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Old Glasgow Pubs by john gorevan


The Corner Bar.

371 Crown Street, Gorbals, Glasgow.


Corner Bar

Corner Bar. 1991.

This was one of the last pubs to be demolished in old Gorbals. Situated at the corner of Crown Street and Caledonia Road. This old pub was established in 1875 by landlord William Bryson. Mr Bryson lived then at 389 Cally Road before moving to better accommodation at Victoria Cross, Govanhill then to Mount Florida.

exterior view of the Corner Bar from Caledonia Road

The Corner Bar from Caledonia Road.

Many will still remember this old pub when it was called the Waverley, owned by John Boyle. Also known as Dixon Blazes.

J Boyle, Dixon Blazes 1970

Left to right John Boyle; Mrs and Mr R Gibson, Black Bull, Rutherglen; Mrs and Mr D A Maclean, the Phoenix. 1970.

John Boyle group 1970

John Boyle wins Brady Trophy. 1970. Left to right; E Smythe, president, Glasgow Vintners' Golf Club; L Brady, Bray and Co., Glasgow; John Boyle and W Martin, acting secretary, Glasgow Vintners' Golf Club. 1970.

Exterior view of Dixon Blazes Bar

Dixon Blazes from Crown Street.

image of James McDevitt, J Boyle and P Byrne with their wives 1975.

Left to right James McDevitt of the Killearn Bar; John Boyle of Dixon Blazes; and Peter Byrne of the New Hawthorn Bar. 1975.



In the NEWS 1977...

It's Nomads' Land...

Dixon Blazes and Tuckers Bar Gorbals 1977

Tuckers (left) and Dixon's Blazes pubs on street corners in Govanhill, but no houses in between.

Watering Holes in Govanhill Desert.

They stand like oasis in a Glasgow desert...the watering holes of a square mile of Govanhill left derelict by the planners and demolition men.

They are eight pubs in the area around Caledonia Road where no one lives any more. But the "nomads" still return to the oasis.

Customers travel from all over Glasgow for a pint in the howffs they still regard as their locals although they have lived for years on the city's outskirts.

One regular is Jim Toner who travels from Ardencraig Road, Castlemilk for a pint in Hugh Gallagher's Govanhill Bar. said Jim, "I have been living in Castlemilk for 22 years but I still regard this as my local. I used to live in Oatlands.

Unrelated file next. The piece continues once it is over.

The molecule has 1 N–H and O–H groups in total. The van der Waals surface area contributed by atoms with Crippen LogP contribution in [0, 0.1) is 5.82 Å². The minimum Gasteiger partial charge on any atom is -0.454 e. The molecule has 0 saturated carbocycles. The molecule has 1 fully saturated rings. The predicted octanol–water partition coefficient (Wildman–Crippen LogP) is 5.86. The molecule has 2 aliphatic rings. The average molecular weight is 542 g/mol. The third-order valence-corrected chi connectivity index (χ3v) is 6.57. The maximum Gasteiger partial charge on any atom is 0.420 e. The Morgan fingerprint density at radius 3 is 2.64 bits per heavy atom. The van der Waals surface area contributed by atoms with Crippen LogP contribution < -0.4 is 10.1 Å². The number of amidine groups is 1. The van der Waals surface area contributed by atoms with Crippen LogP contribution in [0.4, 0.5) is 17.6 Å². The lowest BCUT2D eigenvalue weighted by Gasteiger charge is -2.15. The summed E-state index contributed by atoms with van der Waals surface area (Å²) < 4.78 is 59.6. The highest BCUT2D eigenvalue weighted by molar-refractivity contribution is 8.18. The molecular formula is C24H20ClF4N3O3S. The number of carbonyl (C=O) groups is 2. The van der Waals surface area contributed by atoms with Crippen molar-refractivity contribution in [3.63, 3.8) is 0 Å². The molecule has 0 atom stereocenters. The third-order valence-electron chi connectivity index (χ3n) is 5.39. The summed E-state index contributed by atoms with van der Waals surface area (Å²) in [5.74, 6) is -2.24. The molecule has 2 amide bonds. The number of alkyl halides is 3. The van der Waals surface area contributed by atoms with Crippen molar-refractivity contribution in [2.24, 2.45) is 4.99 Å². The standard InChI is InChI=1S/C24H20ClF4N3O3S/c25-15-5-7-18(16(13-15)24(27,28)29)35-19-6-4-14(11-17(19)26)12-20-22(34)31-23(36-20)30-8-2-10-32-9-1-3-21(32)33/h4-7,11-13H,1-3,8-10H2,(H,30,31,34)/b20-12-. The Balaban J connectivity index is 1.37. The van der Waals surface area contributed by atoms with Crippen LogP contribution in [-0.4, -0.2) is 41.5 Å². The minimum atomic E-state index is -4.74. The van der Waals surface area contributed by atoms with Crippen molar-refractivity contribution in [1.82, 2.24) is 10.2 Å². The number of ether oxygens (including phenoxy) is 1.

The Govanhill Bar is the third bar owned by Mr Gallagher that Jim has frequented. All have been in the same area. "I suppose you could say I'm following him around." Jim said.

As for Mr Gallagher, he's doing quite nicely, thank-you. He said, "There hasn't really been a drop off in trade since they knocked down all the houses. A good pub keeps its regulars.

Hugh O'Neill, the manager of Derry Treanor's said: "I don't think you will find any pub complaining about lack of trade. The regulars keep coming." And there are even better days coming. Eventually all the ground left bare by the demolition of tenements will be built up again bringing new trade into the area.


Another licensee not worried by the depopulation of the area is Mrs Sophia Seils. She was so determined to hold on to the Blarney Stone, which has been in her family for 45 years, that she bought the two shops next door to keep the ground floor of the tenement.

The upper floors have since been demolished but Mrs Seils has rented out the two shops to a butcher and a newsagent. She said: "I came into this pub 12 years ago to help my late husband when his charge-hand retired. I've worked here ever since.

"It's a great pub and the regulars always come back." The other pubs, which stick out like sore thumbs among the dereliction include Tuckers, Dixon's Blazes, The Hi Hi, the Grant Arms and the Club Bar.

If there are any more, forgive us, but eight pubs in one day is enough for anyone.

Dixon Blazes and Tuckers Bar Gorbals 1977

Jim Toner (Centre), one of the regulars in the Govanhill Bar with owner Hughie Gallagher (right) and barman Joe McGuigan. 1977.

Blarney Stone 1977

The Blarney Stone, It's been in the same family for 45 years.


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